When you're planning to hit the open road, it helps to have a cell phone, GPS and a roadside assistance plan—but those are just the start. Before you embark on that road trip, have a safety kit ready, too.
Charger and an old cell phone
Flashlight with back-up batteries
Bottled water and energy bars
Electrical tape and rags
Spare tire, tire inflator and pressure gauge
Wondering what to do with that old cell phone that’s just not cool anymore? By law, all cell phones, with plans or without, must be able to call 911. Put the phone in your glove box and ensure it’s charged. A power converter that turns your car’s cigarette lighter into a household electrical or USB outlet can help.
We sometimes forget car batteries still conk out from time to time, usually from old age, or benign neglect, or from leaving the radio or lights on. When help finally arrives, it’s jumper cables to the rescue. Peace of mind demands you buy the best you can afford: bargain bin jumper cables seldom last long and can crack or break.
Batteries in the flashlight and batteries outside it ensure you’ve got light at night when you need it, but only if they’re fresh. Like other items in the kit, batteries will be exposed to extremes of heat and cold, so they should be changed once – preferably twice – a year. Cold temperatures can cut a battery’s power by nearly two-thirds, depending on the type.
You’ll more likely need a roadside safety kit for an accident than a breakdown. With the right tools, there’s plenty you can do to ease the pain of cuts, scrapes and other minor injuries. Ensure your first-aid kit contains basic health care items including an assortment of bandages; instant ice and heat packs; scissors; aspirin; gauze; adhesive tape; antiseptic cream; and first-aid instructions.
While melting snow and drinking it is an option in winter, it ain’t on a summer road trip. Modern bottled water packaging keeps water fresh and drinkable for months (reusable water containers are great, too). Energy bars tend to pack a lot of body fuel into small packages that also withstand temperature extremes — for a time. If you keep your safety kit in your car year-round, replace these items once or twice a year, in the spring and fall.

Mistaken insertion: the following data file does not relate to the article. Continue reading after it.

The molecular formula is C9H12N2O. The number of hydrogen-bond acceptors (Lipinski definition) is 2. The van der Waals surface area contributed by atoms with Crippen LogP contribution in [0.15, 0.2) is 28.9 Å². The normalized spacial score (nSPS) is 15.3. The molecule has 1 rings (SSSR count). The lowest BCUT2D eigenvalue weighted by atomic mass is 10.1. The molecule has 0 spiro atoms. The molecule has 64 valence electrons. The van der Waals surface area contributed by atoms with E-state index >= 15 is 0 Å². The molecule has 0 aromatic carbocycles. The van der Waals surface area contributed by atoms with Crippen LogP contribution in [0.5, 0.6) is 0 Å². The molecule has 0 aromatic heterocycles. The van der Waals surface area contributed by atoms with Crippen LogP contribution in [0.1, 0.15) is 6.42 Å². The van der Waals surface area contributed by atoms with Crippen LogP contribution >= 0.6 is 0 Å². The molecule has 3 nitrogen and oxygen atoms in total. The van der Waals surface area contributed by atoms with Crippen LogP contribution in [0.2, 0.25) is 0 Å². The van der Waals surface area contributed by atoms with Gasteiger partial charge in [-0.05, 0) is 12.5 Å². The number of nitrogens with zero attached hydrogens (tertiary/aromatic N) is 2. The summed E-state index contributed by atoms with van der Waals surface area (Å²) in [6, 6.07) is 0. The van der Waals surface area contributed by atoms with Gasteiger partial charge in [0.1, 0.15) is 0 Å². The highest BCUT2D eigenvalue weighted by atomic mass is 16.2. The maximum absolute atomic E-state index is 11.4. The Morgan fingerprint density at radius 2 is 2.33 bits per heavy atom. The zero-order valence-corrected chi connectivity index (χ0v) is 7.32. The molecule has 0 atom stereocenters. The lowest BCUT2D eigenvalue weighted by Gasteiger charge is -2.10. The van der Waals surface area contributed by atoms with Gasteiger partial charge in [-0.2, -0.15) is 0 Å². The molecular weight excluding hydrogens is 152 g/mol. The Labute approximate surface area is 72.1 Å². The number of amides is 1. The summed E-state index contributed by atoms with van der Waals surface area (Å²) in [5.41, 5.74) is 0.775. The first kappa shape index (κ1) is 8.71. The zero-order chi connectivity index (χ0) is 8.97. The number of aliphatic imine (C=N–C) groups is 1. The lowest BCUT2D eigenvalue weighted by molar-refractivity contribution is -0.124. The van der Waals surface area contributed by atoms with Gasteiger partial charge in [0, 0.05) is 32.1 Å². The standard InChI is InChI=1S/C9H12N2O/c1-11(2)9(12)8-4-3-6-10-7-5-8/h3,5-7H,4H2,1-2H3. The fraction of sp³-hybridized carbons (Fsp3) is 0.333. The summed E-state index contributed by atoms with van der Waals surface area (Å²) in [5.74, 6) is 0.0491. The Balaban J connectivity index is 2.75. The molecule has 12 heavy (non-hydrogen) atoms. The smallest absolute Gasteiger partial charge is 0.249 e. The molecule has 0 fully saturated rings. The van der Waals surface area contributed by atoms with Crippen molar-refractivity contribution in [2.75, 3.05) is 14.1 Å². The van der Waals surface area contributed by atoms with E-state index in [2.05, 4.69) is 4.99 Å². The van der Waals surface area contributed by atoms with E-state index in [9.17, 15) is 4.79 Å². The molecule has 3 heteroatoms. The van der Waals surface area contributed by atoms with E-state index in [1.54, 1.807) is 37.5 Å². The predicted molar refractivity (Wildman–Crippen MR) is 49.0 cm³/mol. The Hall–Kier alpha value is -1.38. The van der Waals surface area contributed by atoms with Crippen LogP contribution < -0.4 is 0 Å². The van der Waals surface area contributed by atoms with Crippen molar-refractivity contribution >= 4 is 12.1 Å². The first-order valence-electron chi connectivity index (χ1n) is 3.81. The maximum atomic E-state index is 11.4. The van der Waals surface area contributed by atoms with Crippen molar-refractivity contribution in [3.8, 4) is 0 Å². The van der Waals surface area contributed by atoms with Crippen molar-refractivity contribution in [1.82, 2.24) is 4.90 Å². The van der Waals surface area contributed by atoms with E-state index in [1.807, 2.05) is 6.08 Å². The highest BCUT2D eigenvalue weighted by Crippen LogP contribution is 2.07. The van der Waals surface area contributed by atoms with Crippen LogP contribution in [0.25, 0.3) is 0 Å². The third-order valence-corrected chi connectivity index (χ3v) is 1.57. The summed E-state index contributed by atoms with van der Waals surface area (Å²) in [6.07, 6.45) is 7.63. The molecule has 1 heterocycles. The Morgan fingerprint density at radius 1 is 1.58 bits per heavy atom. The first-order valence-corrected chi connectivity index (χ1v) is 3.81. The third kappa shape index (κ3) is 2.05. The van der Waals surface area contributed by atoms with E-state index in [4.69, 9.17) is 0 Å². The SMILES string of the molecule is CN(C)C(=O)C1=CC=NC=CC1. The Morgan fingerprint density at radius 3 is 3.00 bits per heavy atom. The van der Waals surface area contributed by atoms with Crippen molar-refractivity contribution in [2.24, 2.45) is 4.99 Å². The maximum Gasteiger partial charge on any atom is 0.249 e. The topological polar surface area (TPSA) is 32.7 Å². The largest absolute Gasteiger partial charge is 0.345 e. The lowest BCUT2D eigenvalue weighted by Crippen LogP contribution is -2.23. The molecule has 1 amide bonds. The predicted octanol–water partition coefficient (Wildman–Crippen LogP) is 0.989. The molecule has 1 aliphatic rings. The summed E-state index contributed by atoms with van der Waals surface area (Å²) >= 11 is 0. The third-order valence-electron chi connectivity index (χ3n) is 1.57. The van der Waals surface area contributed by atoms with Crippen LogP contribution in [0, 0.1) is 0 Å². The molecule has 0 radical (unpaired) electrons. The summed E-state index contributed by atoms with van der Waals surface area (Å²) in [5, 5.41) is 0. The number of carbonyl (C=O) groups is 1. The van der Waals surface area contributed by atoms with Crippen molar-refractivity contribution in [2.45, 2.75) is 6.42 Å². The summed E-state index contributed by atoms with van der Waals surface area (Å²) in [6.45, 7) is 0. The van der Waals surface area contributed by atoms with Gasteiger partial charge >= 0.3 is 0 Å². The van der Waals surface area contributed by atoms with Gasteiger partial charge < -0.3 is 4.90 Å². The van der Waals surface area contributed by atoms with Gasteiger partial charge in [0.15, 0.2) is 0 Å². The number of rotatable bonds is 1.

Tool-wise, it doesn’t get much better than these handy little units, with several tools that fold out from either end of a common handle. Typically they include one or two screwdriver heads, tiny scissors, pliers, a knife blade or two, mini file and/or metal pick. It doesn’t hurt to also pack the following: a flat head screwdriver, pliers, vise grips, an adjustable wrench, and a lug-nut wrench or tire iron.
How many times have you needed a working jack and not had one handy? Jacks can sit in the trunk, forgotten, underneath the (hopefully inflated) spare tire for years before being called on for duty. This makes them prone to rust, their screws prone to clogging with grime, so be sure to clean and inspect them periodically.
After duct tape and dogs, electrical tape is perhaps a man’s best friend. Should you need to splice wires for any reason, electrical tape’s your ticket.
Rag towels cost practically nothing, but can be useful in sopping up spilled fluids or wiping fogged windows.
The problem with spare tires is not that most vehicles don’t have one; indeed, the vast majority do. The problem is neglect and age. It’s a good idea to check the air pressure in your car’s spare at least twice a year. Unless you have a space-saving donut, make sure your spare tire exactly matches the make and specifications of the set you’re currently running. Remember: a tire’s effective life cycle is only about six or seven years.
Speaking of spare tires, an inflator kit not only allow you to pump air into a tire that doesn’t have any, or that’s low on pressure, but to do so with pinpoint accuracy, which is important to balance, handling and safety.
“See and be seen” is good advice whether you’re stopped by the road or driving. If you’re stopped and visibility is poor, as in thick fog, flares can go a long way to warning other motorists of your predicament. Use caution in setting them up, however, to ensure other traffic doesn’t come into contact with you as you position and light them. Reflective emergency triangles can also be used.